The gallery will present an exhibition centred on the nude, one of several Sydney events featuring the naked body.

It’s one of art’s oldest subjects going back thousands of years to the bronze and marble statues of the Ancient Greeks – but the nude still has the power to shock.

An exhibition opening at the Art Gallery of NSW in November will explore a wide range of artistic responses to the naked body through 100 works from London’s Tate collection by renowned artists such as Pablo Picasso, Lucian Freud, Henri Matisse and Louise Bourgeois.

Auguste Rodin’s The Kiss (1901-04), photo © Tate London, 2016

Entitled Nude: art from the Tate collection, the exhibition will include one of the world’s most famous images of erotic love: Auguste Rodin’s sculpture The Kiss from 1901–04. It is the first time the iconic work has ever left Europe.

Spanning paintings, sculptures, photographs and prints, as well as many of the major art movements including romanticism, cubism, expressionism, realism, surrealism and feminism, other notable works in the exhibition include Pierre Bonard’s The Bath from 1925, Picasso’s Nude Woman in a Red Armchair from 1932 and Ron Mueck’s Wild Man from 2005.

Ron Mueck’s Wild Man (2005), photo © Tate London, 2016

“From idealised representations of the human form through to the confrontational naked bodies of recent art, the nude has expressed a vast range of human aspirations, emotions and ideas,” said the Director of the Art Gallery of NSW, Dr Michael Brand. “The Art Gallery of NSW encourages debate about art and provides the opportunity for visitors to confront art that is charged and powerful. From Turner’s secret sketch books to the radical modern nudes of Picasso and the poignancy of Rineke Dijkstra’s photographs, Nude: art from the Tate collection does just that.”

The exhibition is curated by Justin Paton, head curator of international art at the Art Gallery of NSW, and Emma Chambers, curator of modern British art at the Tate. “We all respond strongly to images of the unclothed body because they address issues at the heart of who we are as humans – issues of love, desire, mortality, truth and power,” said Paton. “The show is a survey of extraordinary artists, major art movements, and many remarkable social changes. But above all it is a chance to encounter compelling artworks up close and in the flesh – to experience each artwork’s distinctive ‘body language’ and see how we respond.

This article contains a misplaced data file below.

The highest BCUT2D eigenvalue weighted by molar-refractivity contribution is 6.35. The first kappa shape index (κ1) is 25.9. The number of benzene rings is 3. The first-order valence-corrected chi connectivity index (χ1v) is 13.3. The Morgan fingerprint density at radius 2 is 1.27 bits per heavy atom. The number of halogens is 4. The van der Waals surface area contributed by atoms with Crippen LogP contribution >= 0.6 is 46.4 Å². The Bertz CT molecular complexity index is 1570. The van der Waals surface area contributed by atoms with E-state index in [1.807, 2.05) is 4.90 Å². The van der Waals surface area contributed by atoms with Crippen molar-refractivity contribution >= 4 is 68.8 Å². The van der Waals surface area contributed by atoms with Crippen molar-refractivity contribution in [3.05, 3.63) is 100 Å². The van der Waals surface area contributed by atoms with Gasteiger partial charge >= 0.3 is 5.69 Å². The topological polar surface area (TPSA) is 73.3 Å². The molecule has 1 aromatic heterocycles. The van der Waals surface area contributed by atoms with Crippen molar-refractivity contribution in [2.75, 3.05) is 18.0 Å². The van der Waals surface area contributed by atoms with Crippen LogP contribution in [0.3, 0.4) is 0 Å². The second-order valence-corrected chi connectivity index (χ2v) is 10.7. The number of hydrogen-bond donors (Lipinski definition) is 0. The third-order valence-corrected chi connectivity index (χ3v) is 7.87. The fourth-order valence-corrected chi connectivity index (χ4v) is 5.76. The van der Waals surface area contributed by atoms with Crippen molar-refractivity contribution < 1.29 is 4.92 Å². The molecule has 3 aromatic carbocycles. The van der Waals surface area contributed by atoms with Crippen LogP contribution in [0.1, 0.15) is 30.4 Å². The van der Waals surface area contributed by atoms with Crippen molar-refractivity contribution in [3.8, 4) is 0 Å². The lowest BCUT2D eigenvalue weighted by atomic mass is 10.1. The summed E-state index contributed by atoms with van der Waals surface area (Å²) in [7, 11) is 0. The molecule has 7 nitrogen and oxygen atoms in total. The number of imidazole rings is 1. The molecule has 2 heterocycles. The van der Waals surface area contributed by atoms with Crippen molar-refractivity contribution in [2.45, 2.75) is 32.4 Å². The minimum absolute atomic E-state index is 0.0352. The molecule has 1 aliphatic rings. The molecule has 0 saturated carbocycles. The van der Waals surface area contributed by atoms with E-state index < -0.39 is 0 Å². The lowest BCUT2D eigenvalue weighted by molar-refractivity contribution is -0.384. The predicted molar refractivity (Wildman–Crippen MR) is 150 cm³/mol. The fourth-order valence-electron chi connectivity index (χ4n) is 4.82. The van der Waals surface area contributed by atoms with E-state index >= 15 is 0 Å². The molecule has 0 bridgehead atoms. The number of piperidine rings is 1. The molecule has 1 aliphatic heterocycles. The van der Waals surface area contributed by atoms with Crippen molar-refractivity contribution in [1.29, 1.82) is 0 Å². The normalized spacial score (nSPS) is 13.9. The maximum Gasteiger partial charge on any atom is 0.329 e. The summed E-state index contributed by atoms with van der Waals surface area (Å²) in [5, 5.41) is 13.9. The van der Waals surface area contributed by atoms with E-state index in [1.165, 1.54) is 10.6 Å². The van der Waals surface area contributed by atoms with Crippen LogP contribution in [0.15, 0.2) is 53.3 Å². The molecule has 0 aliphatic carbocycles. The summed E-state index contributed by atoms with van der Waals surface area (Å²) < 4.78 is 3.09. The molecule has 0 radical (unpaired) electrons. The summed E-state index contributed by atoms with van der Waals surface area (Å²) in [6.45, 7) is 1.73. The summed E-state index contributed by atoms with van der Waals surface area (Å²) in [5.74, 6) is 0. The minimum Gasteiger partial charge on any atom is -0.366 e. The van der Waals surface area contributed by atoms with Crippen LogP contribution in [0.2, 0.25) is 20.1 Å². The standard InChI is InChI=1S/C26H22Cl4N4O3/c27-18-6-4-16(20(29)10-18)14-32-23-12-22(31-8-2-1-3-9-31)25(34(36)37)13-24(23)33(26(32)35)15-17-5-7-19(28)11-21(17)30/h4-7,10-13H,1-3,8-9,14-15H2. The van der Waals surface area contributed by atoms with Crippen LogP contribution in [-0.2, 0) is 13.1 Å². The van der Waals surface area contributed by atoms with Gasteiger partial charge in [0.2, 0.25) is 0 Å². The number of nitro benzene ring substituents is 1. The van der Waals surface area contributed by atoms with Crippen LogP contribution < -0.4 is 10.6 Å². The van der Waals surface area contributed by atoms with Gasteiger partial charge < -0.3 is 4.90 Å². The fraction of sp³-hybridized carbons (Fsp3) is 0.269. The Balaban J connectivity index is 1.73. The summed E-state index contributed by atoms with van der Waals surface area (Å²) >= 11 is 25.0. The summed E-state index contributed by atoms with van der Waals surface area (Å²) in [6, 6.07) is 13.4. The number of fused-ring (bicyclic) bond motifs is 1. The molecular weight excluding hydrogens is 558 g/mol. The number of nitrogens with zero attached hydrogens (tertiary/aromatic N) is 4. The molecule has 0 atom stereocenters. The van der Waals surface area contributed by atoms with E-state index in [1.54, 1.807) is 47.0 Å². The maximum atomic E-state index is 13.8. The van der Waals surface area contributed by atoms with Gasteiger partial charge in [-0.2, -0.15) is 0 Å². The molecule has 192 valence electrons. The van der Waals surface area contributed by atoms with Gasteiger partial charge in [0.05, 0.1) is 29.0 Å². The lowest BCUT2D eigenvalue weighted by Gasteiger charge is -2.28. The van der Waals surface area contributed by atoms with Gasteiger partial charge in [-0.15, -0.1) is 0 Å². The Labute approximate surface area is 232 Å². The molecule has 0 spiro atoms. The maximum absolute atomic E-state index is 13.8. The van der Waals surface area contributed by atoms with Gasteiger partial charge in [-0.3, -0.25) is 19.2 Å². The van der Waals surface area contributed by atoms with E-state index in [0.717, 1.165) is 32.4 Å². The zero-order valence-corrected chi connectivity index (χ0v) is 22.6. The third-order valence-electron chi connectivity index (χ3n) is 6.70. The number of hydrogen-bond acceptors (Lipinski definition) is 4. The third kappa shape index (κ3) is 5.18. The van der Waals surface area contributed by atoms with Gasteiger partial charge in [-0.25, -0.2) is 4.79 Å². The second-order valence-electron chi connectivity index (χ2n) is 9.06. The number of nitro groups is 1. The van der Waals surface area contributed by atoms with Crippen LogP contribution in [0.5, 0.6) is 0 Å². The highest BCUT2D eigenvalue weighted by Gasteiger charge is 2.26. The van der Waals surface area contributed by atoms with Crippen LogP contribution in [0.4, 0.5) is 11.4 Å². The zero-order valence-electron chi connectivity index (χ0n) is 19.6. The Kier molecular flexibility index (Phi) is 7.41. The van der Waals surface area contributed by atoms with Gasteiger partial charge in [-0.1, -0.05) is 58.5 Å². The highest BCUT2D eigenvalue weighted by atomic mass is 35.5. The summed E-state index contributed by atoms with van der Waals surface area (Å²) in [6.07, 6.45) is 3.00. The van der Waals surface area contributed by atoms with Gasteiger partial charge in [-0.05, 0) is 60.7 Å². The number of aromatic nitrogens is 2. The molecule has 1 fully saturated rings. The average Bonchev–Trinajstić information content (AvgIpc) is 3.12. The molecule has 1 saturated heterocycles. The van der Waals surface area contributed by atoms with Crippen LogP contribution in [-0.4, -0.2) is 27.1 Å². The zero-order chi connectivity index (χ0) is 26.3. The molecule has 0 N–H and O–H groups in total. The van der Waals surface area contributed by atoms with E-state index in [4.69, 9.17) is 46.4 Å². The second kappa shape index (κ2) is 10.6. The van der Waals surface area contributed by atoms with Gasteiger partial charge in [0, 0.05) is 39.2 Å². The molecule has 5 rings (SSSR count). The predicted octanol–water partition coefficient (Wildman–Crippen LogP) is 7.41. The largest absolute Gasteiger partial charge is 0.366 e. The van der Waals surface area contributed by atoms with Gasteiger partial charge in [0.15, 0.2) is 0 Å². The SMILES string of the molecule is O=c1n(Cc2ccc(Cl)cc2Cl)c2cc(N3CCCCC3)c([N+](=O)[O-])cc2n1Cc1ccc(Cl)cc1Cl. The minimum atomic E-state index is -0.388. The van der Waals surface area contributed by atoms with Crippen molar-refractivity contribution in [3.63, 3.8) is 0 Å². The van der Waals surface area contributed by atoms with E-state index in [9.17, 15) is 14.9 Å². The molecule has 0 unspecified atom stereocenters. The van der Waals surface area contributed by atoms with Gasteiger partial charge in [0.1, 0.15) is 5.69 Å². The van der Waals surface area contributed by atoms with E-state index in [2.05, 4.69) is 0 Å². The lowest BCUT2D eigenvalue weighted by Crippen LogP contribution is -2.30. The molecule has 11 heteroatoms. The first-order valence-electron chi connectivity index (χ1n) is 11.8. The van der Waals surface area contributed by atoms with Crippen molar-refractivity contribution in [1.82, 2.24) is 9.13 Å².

Pablo Picasso’s Nude Woman in a Red Armchair (1932),  photo © Tate London, 2016

“The nude has changed radically across the past 200 years. But it has also remained a subject of constant interest for artists and viewers — because every one of us has a body. In that sense it is an exhibition about who we are and how see ourselves,” Paton said.

Nude: art from the Tate collection is not the only event in Sydney this year to celebrate bare bodies. The Art Gallery of NSW’s exhibition follows a recent music and visual art performance called Butt Naked Salon staged at the Yellow House in Potts Point in August. The concert featured the Australian Art Quartet performing the premiere of Limelight publisher Andrew Batt-Rawden’s string quartet 27, while the composer posed nude for award-winning artist Wendy Sharpe (you can read John Shands’ review of the event here).

On September 2 and 3, Sydney will be treated to more naked forms when Carriageworks presents Tragédie, a provocative dance piece by respected French choreographer Olivier Dubois featuring 18 naked male and female dancers. Created in 2012, Dubois has described Tragédie as “an exploration of the gulf between merely being human and embracing our full humanity.”

Nude: art from the Tate collection is at the Art Gallery of NSW from November 5, 2016 to February 5, 2017